• The learning and development requirements cover:
• The Seven Areas Of Learning And Development which must shape activities and experiences (educational programmes) for children in all early years settings which are described below;
• The Early Learning Goals that providers must help children work towards. The goals summarise the knowledge, skills and understanding that all young children should have gained by the end of the Reception year, i.e. the year that they turn five years old; Learning Goals.
• Assessment arrangements for measuring progress when and how practitioners must assess children’s achievements, and when and how they should discuss children’s progress with parents and/or carers.
• The Safeguarding and Welfare Requirements cover the steps that providers must take to keep children safe and promote their welfare.
Principles of the EYFS
There are four guiding principles of the EYFS, which shape our practice.
• Every child is a unique child, who is constantly learning and can be resilient, capable, confident and self-assured
• Children learn to be strong and independent through positive relationships
• Children learn and develop well in enabling environments, in which their experiences respond to their individual needs and there is a strong partnership between practitioners and parents and/or carers
• Children develop and learn in different ways and at different rates.
The framework covers the education and care of all children in early year’s provision, including children with special educational needs and disabilities.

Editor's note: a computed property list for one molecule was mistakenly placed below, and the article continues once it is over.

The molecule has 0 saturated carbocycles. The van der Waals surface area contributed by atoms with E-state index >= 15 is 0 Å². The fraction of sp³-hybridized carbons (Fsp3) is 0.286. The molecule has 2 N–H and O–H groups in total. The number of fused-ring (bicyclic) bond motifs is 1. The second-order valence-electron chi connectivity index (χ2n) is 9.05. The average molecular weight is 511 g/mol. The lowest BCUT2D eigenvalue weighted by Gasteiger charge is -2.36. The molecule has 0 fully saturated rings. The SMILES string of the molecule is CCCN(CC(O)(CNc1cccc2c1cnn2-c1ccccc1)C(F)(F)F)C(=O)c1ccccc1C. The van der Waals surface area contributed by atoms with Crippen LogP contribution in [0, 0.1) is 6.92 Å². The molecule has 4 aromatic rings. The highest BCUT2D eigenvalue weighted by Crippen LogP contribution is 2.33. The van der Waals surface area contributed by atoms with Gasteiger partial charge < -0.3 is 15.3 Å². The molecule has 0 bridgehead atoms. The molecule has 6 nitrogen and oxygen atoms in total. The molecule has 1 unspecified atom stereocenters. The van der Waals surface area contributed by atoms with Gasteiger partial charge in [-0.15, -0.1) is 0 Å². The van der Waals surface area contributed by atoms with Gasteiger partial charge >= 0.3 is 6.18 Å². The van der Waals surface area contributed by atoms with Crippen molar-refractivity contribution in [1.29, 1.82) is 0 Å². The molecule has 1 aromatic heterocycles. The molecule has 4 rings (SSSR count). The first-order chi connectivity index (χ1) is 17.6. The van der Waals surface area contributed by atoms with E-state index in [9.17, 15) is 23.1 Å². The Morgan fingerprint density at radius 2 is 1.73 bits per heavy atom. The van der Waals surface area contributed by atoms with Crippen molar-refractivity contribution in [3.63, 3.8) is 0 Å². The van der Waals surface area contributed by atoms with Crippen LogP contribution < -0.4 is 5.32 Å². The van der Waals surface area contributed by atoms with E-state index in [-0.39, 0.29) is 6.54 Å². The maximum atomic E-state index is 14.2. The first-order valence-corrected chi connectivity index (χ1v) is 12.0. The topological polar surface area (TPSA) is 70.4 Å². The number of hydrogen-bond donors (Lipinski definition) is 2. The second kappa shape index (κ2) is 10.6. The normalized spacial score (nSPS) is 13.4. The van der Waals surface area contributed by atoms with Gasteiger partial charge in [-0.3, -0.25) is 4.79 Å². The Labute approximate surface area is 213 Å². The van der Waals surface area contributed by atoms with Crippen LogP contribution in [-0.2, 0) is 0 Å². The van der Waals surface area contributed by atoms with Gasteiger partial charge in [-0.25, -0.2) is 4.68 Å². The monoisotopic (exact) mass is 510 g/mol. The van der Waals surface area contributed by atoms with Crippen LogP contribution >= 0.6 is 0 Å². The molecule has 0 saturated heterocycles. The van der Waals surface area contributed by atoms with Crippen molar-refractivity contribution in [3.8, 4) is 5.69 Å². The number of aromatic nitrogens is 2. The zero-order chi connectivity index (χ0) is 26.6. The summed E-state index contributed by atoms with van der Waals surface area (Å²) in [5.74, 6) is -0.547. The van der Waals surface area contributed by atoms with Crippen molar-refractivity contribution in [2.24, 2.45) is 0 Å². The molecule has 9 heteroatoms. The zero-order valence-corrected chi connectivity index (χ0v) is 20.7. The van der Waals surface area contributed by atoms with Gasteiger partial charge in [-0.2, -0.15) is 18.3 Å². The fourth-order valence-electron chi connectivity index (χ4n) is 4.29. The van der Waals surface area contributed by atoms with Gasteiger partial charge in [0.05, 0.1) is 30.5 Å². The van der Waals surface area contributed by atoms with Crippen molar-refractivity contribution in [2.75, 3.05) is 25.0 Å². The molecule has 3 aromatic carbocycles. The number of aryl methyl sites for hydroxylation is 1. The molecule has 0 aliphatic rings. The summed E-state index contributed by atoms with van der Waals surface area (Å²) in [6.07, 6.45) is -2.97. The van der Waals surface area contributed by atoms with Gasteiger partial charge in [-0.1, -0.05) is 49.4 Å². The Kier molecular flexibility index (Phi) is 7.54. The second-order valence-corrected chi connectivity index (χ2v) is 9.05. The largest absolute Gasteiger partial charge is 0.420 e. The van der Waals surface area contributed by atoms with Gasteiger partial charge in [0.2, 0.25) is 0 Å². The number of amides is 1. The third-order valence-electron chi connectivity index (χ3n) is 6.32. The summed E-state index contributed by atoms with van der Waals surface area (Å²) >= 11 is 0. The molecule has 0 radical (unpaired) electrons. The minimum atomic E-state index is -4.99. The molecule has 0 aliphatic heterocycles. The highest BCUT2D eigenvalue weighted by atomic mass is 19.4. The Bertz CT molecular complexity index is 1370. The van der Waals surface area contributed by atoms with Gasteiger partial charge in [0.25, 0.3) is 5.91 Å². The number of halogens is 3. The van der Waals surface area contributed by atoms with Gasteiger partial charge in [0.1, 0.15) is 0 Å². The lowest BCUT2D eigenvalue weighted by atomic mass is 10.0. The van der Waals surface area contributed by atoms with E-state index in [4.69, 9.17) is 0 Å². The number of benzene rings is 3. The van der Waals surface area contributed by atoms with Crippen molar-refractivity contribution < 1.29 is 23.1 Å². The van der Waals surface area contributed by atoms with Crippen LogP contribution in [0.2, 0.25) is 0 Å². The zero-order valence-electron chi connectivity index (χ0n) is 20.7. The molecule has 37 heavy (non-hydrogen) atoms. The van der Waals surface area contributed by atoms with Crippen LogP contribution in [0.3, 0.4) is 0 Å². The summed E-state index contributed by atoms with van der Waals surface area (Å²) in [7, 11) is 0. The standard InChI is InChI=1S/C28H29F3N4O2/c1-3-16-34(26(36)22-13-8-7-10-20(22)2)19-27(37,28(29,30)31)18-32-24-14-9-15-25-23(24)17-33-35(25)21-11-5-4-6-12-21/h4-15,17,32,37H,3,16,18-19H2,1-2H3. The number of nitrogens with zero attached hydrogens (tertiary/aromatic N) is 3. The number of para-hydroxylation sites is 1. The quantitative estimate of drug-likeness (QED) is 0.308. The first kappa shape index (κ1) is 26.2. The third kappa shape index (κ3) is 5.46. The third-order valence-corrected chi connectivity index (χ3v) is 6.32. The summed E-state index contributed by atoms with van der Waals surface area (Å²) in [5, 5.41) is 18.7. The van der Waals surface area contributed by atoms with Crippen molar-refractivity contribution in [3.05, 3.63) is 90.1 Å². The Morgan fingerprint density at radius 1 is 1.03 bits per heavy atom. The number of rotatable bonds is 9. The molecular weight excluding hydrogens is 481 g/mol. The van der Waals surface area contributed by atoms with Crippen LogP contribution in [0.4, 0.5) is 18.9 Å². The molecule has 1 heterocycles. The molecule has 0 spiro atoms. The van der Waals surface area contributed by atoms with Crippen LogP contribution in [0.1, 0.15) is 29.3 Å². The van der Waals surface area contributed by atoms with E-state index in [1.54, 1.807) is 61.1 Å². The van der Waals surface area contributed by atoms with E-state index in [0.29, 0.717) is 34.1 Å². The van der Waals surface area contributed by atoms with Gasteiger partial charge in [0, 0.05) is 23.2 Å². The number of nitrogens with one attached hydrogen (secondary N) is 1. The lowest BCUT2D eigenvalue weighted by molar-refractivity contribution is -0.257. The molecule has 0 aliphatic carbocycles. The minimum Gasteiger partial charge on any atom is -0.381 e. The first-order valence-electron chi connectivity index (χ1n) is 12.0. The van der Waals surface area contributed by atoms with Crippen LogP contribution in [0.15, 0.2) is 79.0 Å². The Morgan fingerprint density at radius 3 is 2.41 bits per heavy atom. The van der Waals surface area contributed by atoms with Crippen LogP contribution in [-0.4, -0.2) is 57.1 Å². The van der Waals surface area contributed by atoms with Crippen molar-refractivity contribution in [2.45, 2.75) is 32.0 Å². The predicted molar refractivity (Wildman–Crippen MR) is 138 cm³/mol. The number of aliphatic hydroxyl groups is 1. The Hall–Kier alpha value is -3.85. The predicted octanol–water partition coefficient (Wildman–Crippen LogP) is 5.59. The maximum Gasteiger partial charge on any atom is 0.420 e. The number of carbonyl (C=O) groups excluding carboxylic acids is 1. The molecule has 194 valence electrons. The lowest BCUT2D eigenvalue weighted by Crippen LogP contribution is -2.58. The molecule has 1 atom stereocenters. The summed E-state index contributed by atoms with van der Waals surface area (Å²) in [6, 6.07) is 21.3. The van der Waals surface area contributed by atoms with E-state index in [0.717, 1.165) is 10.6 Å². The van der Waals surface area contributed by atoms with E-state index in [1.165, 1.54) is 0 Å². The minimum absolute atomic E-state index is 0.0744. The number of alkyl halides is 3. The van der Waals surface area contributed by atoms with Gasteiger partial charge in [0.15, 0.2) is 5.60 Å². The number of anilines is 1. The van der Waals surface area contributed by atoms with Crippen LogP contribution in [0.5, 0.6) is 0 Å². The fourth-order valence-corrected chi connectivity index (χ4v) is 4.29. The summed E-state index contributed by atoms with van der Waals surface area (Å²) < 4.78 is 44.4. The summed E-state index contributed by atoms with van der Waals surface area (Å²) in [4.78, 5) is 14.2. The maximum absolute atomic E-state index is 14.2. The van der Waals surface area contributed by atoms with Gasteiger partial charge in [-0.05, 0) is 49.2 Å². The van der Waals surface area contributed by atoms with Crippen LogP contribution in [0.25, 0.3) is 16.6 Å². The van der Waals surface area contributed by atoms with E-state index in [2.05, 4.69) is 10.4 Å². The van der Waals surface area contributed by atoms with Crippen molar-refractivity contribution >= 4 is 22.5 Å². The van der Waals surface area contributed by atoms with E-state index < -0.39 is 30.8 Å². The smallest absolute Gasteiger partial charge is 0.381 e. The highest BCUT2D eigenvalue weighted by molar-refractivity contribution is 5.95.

The Seven Areas of Learning and Development:
There are seven areas of learning and development that must shape educational programmes in early year’s settings. All areas of learning and development are important and inter-connected.
Three areas are particularly crucial for igniting children’s curiosity and enthusiasm for learning, and for building their capacity to learn, form relationships and thrive.
The Prime Areas of Learning are:
involves giving children opportunities to experience a rich language environment; to develop their confidence and skills in expressing themselves; and to speak and listen in a range of situations.
involves providing opportunities for young children to be active and interactive; and to develop their co-ordination, control, and movement. Children must also be helped to understand the importance of physical activity, and to make healthy choices in relation to food.
involves helping children to develop a positive sense of themselves, and others; to form positive relationships and develop respect for others; to develop social skills and learn how to manage their feelings; to understand appropriate behaviour in groups; and to have confidence in their own abilities.
Providers must also support children in four specific areas, through which the three prime areas are strengthened and applied.
The specific areas are:
involves encouraging children to link sounds and letters and to begin to read and write. Children must be given access to a wide range of reading materials including books, poems, and other written materials to ignite their interest.
involves providing children with opportunities to develop and improve their skills in counting, understanding and using numbers, calculating simple addition and subtraction problems; and to describe shapes, spaces, and measures.
involves guiding children to make sense of their physical world and their community through opportunities to explore, observe and find out about people, places, technology and the environment.
involves enabling children to explore and play with a wide range of media and materials, as well as providing opportunities and encouragement for sharing their thoughts, ideas and feelings through a variety of activities in art, music, movement, dance, role-play, and design and technology.